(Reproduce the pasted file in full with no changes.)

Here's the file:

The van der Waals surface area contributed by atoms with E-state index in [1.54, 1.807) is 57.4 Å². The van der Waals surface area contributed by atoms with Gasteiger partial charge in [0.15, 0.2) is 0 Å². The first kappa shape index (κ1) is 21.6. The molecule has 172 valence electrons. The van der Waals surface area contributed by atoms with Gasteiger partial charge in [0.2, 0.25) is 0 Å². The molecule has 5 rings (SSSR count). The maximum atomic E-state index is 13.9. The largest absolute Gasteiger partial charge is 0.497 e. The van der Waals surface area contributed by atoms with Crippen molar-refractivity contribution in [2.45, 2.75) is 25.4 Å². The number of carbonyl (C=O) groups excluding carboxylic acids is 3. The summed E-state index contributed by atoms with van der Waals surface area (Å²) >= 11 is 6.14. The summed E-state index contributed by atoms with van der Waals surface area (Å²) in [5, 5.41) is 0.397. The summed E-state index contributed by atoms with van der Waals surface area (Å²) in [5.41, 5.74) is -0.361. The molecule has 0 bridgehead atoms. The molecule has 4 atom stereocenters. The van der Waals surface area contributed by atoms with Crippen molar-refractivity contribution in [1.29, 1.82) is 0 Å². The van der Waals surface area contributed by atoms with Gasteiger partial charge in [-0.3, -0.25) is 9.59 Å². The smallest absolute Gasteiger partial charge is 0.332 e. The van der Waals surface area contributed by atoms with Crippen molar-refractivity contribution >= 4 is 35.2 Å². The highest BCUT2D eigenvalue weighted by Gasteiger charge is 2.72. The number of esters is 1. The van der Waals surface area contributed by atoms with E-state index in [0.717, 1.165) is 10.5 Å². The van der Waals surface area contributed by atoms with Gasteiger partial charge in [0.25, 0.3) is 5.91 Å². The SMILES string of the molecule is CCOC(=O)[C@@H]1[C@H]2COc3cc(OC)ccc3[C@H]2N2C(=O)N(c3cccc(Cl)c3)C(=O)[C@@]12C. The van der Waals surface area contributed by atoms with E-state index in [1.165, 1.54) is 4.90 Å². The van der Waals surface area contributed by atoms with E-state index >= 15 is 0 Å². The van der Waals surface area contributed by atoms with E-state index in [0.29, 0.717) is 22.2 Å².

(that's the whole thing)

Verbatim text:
The van der Waals surface area contributed by atoms with E-state index in [1.54, 1.807) is 57.4 Å². The van der Waals surface area contributed by atoms with Gasteiger partial charge in [0.15, 0.2) is 0 Å². The first kappa shape index (κ1) is 21.6. The molecule has 172 valence electrons. The van der Waals surface area contributed by atoms with Gasteiger partial charge in [0.2, 0.25) is 0 Å². The molecule has 5 rings (SSSR count). The maximum atomic E-state index is 13.9. The largest absolute Gasteiger partial charge is 0.497 e. The van der Waals surface area contributed by atoms with Crippen molar-refractivity contribution in [2.45, 2.75) is 25.4 Å². The number of carbonyl (C=O) groups excluding carboxylic acids is 3. The summed E-state index contributed by atoms with van der Waals surface area (Å²) >= 11 is 6.14. The summed E-state index contributed by atoms with van der Waals surface area (Å²) in [5, 5.41) is 0.397. The summed E-state index contributed by atoms with van der Waals surface area (Å²) in [5.41, 5.74) is -0.361. The molecule has 0 bridgehead atoms. The molecule has 4 atom stereocenters. The van der Waals surface area contributed by atoms with Crippen molar-refractivity contribution in [1.29, 1.82) is 0 Å². The van der Waals surface area contributed by atoms with Gasteiger partial charge in [-0.3, -0.25) is 9.59 Å². The smallest absolute Gasteiger partial charge is 0.332 e. The van der Waals surface area contributed by atoms with Crippen molar-refractivity contribution >= 4 is 35.2 Å². The highest BCUT2D eigenvalue weighted by Gasteiger charge is 2.72. The number of esters is 1. The van der Waals surface area contributed by atoms with E-state index in [0.717, 1.165) is 10.5 Å². The van der Waals surface area contributed by atoms with Gasteiger partial charge in [0.25, 0.3) is 5.91 Å². The SMILES string of the molecule is CCOC(=O)[C@@H]1[C@H]2COc3cc(OC)ccc3[C@H]2N2C(=O)N(c3cccc(Cl)c3)C(=O)[C@@]12C. The van der Waals surface area contributed by atoms with E-state index in [1.165, 1.54) is 4.90 Å². The van der Waals surface area contributed by atoms with E-state index >= 15 is 0 Å². The van der Waals surface area contributed by atoms with E-state index in [0.29, 0.717) is 22.2 Å².